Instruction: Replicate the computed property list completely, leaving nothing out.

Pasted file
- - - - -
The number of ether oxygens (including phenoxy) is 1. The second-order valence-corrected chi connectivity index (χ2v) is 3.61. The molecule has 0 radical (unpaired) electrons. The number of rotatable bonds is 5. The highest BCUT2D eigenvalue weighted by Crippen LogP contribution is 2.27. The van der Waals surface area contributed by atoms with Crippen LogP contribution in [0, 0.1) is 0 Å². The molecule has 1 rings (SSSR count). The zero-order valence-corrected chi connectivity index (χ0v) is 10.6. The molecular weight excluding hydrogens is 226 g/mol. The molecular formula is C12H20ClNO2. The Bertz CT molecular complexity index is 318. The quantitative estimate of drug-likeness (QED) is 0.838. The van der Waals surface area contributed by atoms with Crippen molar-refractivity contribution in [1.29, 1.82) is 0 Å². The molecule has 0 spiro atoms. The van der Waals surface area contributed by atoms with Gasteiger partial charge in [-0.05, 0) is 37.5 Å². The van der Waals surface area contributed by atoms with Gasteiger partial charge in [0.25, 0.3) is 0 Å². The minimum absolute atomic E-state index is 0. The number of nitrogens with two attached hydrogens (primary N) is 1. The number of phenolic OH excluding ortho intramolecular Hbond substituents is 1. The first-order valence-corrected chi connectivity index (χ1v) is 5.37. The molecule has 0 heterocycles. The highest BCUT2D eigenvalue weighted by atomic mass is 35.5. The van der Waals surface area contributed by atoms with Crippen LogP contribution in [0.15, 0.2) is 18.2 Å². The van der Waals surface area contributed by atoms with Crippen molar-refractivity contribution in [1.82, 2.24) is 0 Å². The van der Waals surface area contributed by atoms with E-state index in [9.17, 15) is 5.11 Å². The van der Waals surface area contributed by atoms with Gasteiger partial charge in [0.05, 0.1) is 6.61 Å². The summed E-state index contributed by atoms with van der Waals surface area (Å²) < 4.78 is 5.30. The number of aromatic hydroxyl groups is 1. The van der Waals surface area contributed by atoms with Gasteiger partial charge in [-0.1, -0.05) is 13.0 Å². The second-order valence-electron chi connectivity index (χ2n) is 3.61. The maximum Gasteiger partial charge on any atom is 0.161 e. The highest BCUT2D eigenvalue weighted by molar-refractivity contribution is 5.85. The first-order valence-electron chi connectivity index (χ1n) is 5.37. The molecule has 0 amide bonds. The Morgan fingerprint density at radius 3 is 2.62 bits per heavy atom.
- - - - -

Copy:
The number of ether oxygens (including phenoxy) is 1. The second-order valence-corrected chi connectivity index (χ2v) is 3.61. The molecule has 0 radical (unpaired) electrons. The number of rotatable bonds is 5. The highest BCUT2D eigenvalue weighted by Crippen LogP contribution is 2.27. The van der Waals surface area contributed by atoms with Crippen LogP contribution in [0, 0.1) is 0 Å². The molecule has 1 rings (SSSR count). The zero-order valence-corrected chi connectivity index (χ0v) is 10.6. The molecular weight excluding hydrogens is 226 g/mol. The molecular formula is C12H20ClNO2. The Bertz CT molecular complexity index is 318. The quantitative estimate of drug-likeness (QED) is 0.838. The van der Waals surface area contributed by atoms with Crippen molar-refractivity contribution in [1.29, 1.82) is 0 Å². The molecule has 0 spiro atoms. The van der Waals surface area contributed by atoms with Gasteiger partial charge in [-0.05, 0) is 37.5 Å². The van der Waals surface area contributed by atoms with Gasteiger partial charge in [0.25, 0.3) is 0 Å². The minimum absolute atomic E-state index is 0. The number of nitrogens with two attached hydrogens (primary N) is 1. The number of phenolic OH excluding ortho intramolecular Hbond substituents is 1. The first-order valence-corrected chi connectivity index (χ1v) is 5.37. The molecule has 0 heterocycles. The highest BCUT2D eigenvalue weighted by atomic mass is 35.5. The van der Waals surface area contributed by atoms with Crippen LogP contribution in [0.15, 0.2) is 18.2 Å². The van der Waals surface area contributed by atoms with Crippen molar-refractivity contribution in [1.82, 2.24) is 0 Å². The van der Waals surface area contributed by atoms with E-state index in [9.17, 15) is 5.11 Å². The van der Waals surface area contributed by atoms with Gasteiger partial charge in [0.05, 0.1) is 6.61 Å². The summed E-state index contributed by atoms with van der Waals surface area (Å²) < 4.78 is 5.30. The number of aromatic hydroxyl groups is 1. The van der Waals surface area contributed by atoms with Gasteiger partial charge in [-0.1, -0.05) is 13.0 Å². The second-order valence-electron chi connectivity index (χ2n) is 3.61. The maximum Gasteiger partial charge on any atom is 0.161 e. The highest BCUT2D eigenvalue weighted by molar-refractivity contribution is 5.85. The first-order valence-electron chi connectivity index (χ1n) is 5.37. The molecule has 0 amide bonds. The Morgan fingerprint density at radius 3 is 2.62 bits per heavy atom.